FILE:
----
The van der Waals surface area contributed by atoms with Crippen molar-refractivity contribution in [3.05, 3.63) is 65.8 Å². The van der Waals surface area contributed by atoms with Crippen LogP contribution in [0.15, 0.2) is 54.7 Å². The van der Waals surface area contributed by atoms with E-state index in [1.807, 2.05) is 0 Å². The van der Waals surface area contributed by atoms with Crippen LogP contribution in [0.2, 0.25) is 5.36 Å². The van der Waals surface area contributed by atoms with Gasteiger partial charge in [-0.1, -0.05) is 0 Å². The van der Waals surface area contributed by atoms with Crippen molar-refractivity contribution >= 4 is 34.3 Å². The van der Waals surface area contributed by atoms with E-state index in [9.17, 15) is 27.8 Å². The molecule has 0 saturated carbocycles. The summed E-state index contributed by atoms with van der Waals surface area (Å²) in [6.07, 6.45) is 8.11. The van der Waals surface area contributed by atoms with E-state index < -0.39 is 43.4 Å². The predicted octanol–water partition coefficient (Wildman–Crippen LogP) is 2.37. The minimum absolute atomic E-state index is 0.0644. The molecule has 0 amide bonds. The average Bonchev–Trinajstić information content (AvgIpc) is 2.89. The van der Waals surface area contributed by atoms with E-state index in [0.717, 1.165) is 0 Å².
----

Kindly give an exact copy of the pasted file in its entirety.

The van der Waals surface area contributed by atoms with Crippen molar-refractivity contribution in [3.05, 3.63) is 65.8 Å². The van der Waals surface area contributed by atoms with Crippen LogP contribution in [0.15, 0.2) is 54.7 Å². The van der Waals surface area contributed by atoms with E-state index in [1.807, 2.05) is 0 Å². The van der Waals surface area contributed by atoms with Crippen LogP contribution in [0.2, 0.25) is 5.36 Å². The van der Waals surface area contributed by atoms with Gasteiger partial charge in [-0.1, -0.05) is 0 Å². The van der Waals surface area contributed by atoms with Crippen molar-refractivity contribution >= 4 is 34.3 Å². The van der Waals surface area contributed by atoms with E-state index in [9.17, 15) is 27.8 Å². The molecule has 0 saturated carbocycles. The summed E-state index contributed by atoms with van der Waals surface area (Å²) in [6.07, 6.45) is 8.11. The van der Waals surface area contributed by atoms with E-state index < -0.39 is 43.4 Å². The predicted octanol–water partition coefficient (Wildman–Crippen LogP) is 2.37. The minimum absolute atomic E-state index is 0.0644. The molecule has 0 amide bonds. The average Bonchev–Trinajstić information content (AvgIpc) is 2.89. The van der Waals surface area contributed by atoms with E-state index in [0.717, 1.165) is 0 Å².